“With 19 candidates in the race, one would expect there would be a runoff,” he said.
With Wheeler hovering close to the 50% threshold, there’s a possibility the county will ask for a recount. According to the city auditor’s office, the county would issue an automatic recount if Wheeler comes above or below the 50% threshold by less than one-fifth of 1%. If the margin is greater, a candidate could potentially demand a full or partial recount, though they would have to pay for at least part of it.
Council races head to runoffs
Portland City Commissioner Chloe Eudaly will face political scientist Mingus Mapps in a November runoff.
Eudaly captured 31.3% of the vote as of Wednesday, with former city employee and political scientist Mapps at 28.5% and former Mayor Sam Adams trailing both of them with 27.7%.
When Eudaly first ran for office four years ago, she became the first challenger to defeat an incumbent on the Portland City Council in 24 years by promising to champion tenants and limit rent hikes. But Eudaly proved to be a divisive figure, often feuding with colleagues and the public.
Both Adams, who was hoping to mount a political comeback, and Mapps, who briefly worked for the city in an agency overseen by Eudaly, have deep ties with the city.
Mapps, citing his work with neighborhood associations, has promised to be a more diplomatic presence on the Council.
In the race to occupy the seat formerly held by Portland Commissioner Nick Fish, former Multnomah County Commissioner Loretta Smith will face former educational nonprofit executive Dan Ryan in an August runoff.
The field of 18 candidates vying to fill the remainder of Fish’s term was narrowed to Smith and Ryan on Wednesday. A runoff will be held Aug. 11 and the winner will hold the seat until 2022.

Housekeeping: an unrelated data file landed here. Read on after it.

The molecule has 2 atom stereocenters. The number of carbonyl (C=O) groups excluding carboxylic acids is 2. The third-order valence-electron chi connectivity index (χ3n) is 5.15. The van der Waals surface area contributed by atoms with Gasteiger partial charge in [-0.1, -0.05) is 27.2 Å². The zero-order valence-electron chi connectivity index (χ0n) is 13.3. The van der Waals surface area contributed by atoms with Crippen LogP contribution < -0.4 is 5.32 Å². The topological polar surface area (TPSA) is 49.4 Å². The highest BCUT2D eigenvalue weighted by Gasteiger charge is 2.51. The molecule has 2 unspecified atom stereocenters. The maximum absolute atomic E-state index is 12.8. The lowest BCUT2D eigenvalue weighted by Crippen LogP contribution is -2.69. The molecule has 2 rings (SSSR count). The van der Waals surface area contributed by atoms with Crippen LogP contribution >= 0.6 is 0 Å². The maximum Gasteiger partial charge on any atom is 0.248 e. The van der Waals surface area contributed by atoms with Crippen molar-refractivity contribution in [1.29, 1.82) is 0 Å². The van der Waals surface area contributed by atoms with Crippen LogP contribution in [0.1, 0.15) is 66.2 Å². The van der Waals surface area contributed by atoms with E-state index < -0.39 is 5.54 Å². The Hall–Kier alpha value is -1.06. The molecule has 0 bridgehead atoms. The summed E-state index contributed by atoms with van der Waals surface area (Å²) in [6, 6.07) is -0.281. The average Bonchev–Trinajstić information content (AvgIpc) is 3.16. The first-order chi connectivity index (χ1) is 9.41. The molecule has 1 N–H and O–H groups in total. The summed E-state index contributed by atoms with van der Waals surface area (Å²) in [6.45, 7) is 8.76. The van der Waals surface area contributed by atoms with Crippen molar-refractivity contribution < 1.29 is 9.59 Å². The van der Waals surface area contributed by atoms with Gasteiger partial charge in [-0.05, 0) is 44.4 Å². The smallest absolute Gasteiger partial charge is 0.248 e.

Both Smith, who captured 18.8% of the vote as of Wednesday evening, and Ryan, with 16.6%, are familiar names in the region.
Smith worked for Democratic Sen. Ron Wyden for more than two decades. She served on the Multnomah County Board of Commissioners starting in 2010 and served until she was forced to leave her position due to term limits at the end of 2018. She also ran for City Council in 2018, but lost to Jo Ann Hardesty.
Ryan oversaw the educational nonprofit All Hands Raised for 11 years and is a former Portland Public Schools Board member. He is also a Portland native and the first openly HIV-positive candidate for council.
Tera Hurst, former chief of staff to former Portland Mayor Charlie Hales and executive of Renew Oregon, came in third with 14.8% of the vote.
Fish, who served under four Portland mayors, died of stomach cancer in January, one day after stepping down from office. He was considered an empathetic, consensus-building public servant.
One race on the City Council was won outright on Tuesday night: Carmen Rubio will occupy the seat currently held by Commissioner Amanda Fritz. Rubio, who has long served as the director of the Latino Network nonprofit, and as an aide to a mayor and a city commissioner, is the first Latina to win a seat on the Council.